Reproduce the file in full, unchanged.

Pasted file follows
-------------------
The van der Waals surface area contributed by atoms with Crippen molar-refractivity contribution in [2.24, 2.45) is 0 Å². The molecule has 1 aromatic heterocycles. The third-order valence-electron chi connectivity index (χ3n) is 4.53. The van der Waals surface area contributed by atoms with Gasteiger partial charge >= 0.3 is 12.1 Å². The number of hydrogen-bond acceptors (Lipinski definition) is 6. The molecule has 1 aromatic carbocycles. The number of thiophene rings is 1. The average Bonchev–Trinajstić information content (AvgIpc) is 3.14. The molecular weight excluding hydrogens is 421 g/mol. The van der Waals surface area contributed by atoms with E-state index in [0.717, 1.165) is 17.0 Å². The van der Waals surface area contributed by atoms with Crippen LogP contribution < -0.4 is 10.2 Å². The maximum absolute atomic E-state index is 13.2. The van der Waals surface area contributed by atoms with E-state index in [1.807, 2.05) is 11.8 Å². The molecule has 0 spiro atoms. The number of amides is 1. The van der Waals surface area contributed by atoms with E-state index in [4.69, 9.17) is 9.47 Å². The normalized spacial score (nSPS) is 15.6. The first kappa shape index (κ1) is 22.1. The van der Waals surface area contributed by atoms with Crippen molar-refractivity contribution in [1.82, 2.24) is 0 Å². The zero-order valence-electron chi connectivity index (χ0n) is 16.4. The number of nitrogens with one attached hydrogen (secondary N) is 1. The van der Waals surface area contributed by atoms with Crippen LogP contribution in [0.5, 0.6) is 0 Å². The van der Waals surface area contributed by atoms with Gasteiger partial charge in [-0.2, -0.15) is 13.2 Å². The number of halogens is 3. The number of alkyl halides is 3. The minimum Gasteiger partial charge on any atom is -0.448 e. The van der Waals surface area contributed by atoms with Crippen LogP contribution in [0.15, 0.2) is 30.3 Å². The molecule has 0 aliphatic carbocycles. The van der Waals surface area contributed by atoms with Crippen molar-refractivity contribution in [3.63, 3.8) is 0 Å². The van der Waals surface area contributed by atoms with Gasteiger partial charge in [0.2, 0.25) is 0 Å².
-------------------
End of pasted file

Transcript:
The van der Waals surface area contributed by atoms with Crippen molar-refractivity contribution in [2.24, 2.45) is 0 Å². The molecule has 1 aromatic heterocycles. The third-order valence-electron chi connectivity index (χ3n) is 4.53. The van der Waals surface area contributed by atoms with Gasteiger partial charge >= 0.3 is 12.1 Å². The number of hydrogen-bond acceptors (Lipinski definition) is 6. The molecule has 1 aromatic carbocycles. The number of thiophene rings is 1. The average Bonchev–Trinajstić information content (AvgIpc) is 3.14. The molecular weight excluding hydrogens is 421 g/mol. The van der Waals surface area contributed by atoms with E-state index in [0.717, 1.165) is 17.0 Å². The van der Waals surface area contributed by atoms with Crippen LogP contribution < -0.4 is 10.2 Å². The maximum absolute atomic E-state index is 13.2. The van der Waals surface area contributed by atoms with E-state index in [1.807, 2.05) is 11.8 Å². The molecule has 0 spiro atoms. The number of amides is 1. The van der Waals surface area contributed by atoms with E-state index in [4.69, 9.17) is 9.47 Å². The normalized spacial score (nSPS) is 15.6. The first kappa shape index (κ1) is 22.1. The van der Waals surface area contributed by atoms with Crippen molar-refractivity contribution in [1.82, 2.24) is 0 Å². The zero-order valence-electron chi connectivity index (χ0n) is 16.4. The number of nitrogens with one attached hydrogen (secondary N) is 1. The van der Waals surface area contributed by atoms with Crippen LogP contribution in [0.5, 0.6) is 0 Å². The van der Waals surface area contributed by atoms with Gasteiger partial charge in [-0.2, -0.15) is 13.2 Å². The number of halogens is 3. The number of alkyl halides is 3. The minimum Gasteiger partial charge on any atom is -0.448 e. The van der Waals surface area contributed by atoms with Crippen LogP contribution in [0.15, 0.2) is 30.3 Å². The molecule has 0 aliphatic carbocycles. The van der Waals surface area contributed by atoms with Crippen molar-refractivity contribution in [3.63, 3.8) is 0 Å². The van der Waals surface area contributed by atoms with Gasteiger partial charge in [0.2, 0.25) is 0 Å².